Even professional counselors are embracing this holistic type of treatment[6] because they feel that the health of the mind and body are inextricably linked. This approach combines physical, spiritual, and psychological components. Common activities and treatments include meditation, yoga, massage, and healthy changes to diet and exercise.

If much of this is new to you, it will pay to give it a try. You never know how it will impact you.

If you’re feeling self-conscious about how your body looks, a massage that makes you feel great could boost your confidence. If you try a new workout, you could have something exciting to talk about the next time you’re in a group setting.

Putting yourself in a new situation and learning that you can get through it with grace can give you the confidence to get through all sorts of events and nerve-wracking moments.

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6. Make the Changes That Are Within Your Control

Let’s say you walk into a room and you’re self-conscious about how you look. However, you may have put a lot of time and effort into your outfit. Even though it may stand out, this is how you have chosen to express yourself.

You have to work on your internal confidence, not your external appearance. There’s nothing to change other than your outlook.

On the other hand, maybe there’s something that you don’t like about yourself that you can change. For example, maybe you hate how a birthmark on your face looks or have varicose veins that you think are unsightly. If you can do something about these things, do it! There’s nothing wrong with changing your appearance (or skills, education, etc.) if it’s going to make you more confident.

You don’t have to accept your current situation for acceptance’s sake. There’s no award for putting up with something you hate. Confidence is also required to make changes that are scary, even if they’re for the better. Plus, it may be an easier fix than you thought. For example, treating varicose veins doesn’t have to involve surgery — sometimes simple compression stockings will take care of the problem.[7]

7. Realize That Everyone Has Awkward Moments

Everyone has said something awkward to someone else and lived to tell the tale. We’ve all forgotten somebody’s name or said, “You too!” when the concession stand girl says to enjoy our movie. Not only are these things uber-common, but they’re not nearly as embarrassing as you feel they are.

Think about how you react when someone else does something awkward. Do you think, “Wow, that person’s such a loser!” or do you think, “What a relief, I’m not the only one who does that.” Chances are good that’s the same reaction others have to you when you stumble.

Remember, self-consciousness is a state of mind that you have control over. You don’t have to feel this way. Do what you need to in order to build your confidence, put your self-consciousness in perspective, and start exercising your “I feel awesome about myself” muscle. It’ll get easier with time.

When Is Being Self-Conscious a Good Thing?

Self-consciousness can sometimes be a good thing[8], but you have to take the awkwardness and nerves out of it.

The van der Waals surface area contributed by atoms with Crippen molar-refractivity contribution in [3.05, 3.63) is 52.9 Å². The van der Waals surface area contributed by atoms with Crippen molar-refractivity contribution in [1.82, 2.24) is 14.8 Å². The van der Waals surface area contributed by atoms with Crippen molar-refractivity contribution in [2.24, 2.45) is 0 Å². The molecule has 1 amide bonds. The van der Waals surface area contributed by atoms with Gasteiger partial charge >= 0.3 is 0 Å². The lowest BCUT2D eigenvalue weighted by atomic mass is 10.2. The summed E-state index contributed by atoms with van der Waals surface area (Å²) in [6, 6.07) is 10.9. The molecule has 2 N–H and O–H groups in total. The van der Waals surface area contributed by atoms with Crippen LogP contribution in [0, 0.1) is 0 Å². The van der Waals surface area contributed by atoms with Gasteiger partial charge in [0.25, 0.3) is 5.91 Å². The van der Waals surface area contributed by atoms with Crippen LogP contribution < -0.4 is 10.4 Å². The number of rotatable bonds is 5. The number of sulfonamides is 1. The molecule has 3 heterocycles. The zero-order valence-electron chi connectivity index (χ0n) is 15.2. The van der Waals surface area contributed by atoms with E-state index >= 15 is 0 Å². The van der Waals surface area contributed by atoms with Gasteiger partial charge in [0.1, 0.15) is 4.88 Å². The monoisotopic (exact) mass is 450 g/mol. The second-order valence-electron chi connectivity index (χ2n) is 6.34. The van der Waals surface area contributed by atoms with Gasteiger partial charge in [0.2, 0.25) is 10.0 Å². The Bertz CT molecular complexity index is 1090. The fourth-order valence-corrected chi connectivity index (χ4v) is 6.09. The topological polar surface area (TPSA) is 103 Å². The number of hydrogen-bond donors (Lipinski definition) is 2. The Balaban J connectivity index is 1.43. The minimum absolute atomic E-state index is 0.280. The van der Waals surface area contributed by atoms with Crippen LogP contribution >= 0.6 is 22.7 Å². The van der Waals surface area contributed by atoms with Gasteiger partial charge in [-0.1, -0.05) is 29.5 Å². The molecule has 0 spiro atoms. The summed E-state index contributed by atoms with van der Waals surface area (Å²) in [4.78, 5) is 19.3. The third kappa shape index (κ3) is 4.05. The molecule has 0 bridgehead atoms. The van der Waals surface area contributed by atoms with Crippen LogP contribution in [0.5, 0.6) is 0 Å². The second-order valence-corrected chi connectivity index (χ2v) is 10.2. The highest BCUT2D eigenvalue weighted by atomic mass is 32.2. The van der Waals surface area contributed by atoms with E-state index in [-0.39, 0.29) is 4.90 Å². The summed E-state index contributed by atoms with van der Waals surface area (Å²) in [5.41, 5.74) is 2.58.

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In this case, “self-aware” is a much better term. Knowing how you come off to people is an excellent trait; you’ll be able to read a room and understand how what you do and say affects others. These are fantastic skills for people work and personal relationships.

Self-awareness helps you dress appropriately for the occasion, tells you that you’re talking too loud or not loud enough, and guides a conversation so you don’t offend or bore anyone.

It’s not about being someone you’re not — that can actually have adverse effects, just like self-consciousness. Instead, it’s about turning up certain aspects of yourself to perform well in the situation.

Final Thoughts

When you’re self-conscious, you’re constantly battling with yourself in an effort to control how other people view you. You try to change yourself to suit what you think other people want to see.

The truth, though, is that you can’t actually control how other people view you — and you may not even be correct about how they view you in the first place.

Being confident doesn’t happen overnight. Instead, it happens in small steps as you slowly build your confidence and say “no” to your self-consciousness. It also requires accepting that you’re going to feel self-conscious sometimes, and that’s okay.

Sometimes worrying that there is a problem can be more stressful than the problem itself. Feeling bad for feeling self-conscious can be more troublesome than simply feeling it and getting on with the day.

Forgive yourself for being human and make the small changes that will lead to better confidence in the future.

More Tips for Improving Your Self-Esteem

Featured photo credit: Cata via unsplash.com

Reference

[1] Merriam-Webster: Self-conscious
[2] Bustle: 7 Tips On How To Stop Feeling Self-Conscious
[3] Marc and Angel: 10 Things to Remember When You Feel Unsure of Yourself
[4] Bostitch: How to Protect Small Businesses From Burnout
[5] Psychology Today: Self-conscious? Get Over It
[6] Wake Forest University: Embracing Holistic Medicine
[7] Center for Vein Restoration: What Causes Venous Ulcers, and How Are They Treated?
[8] Scientific American: The Pros and Cons of Being Self-Aware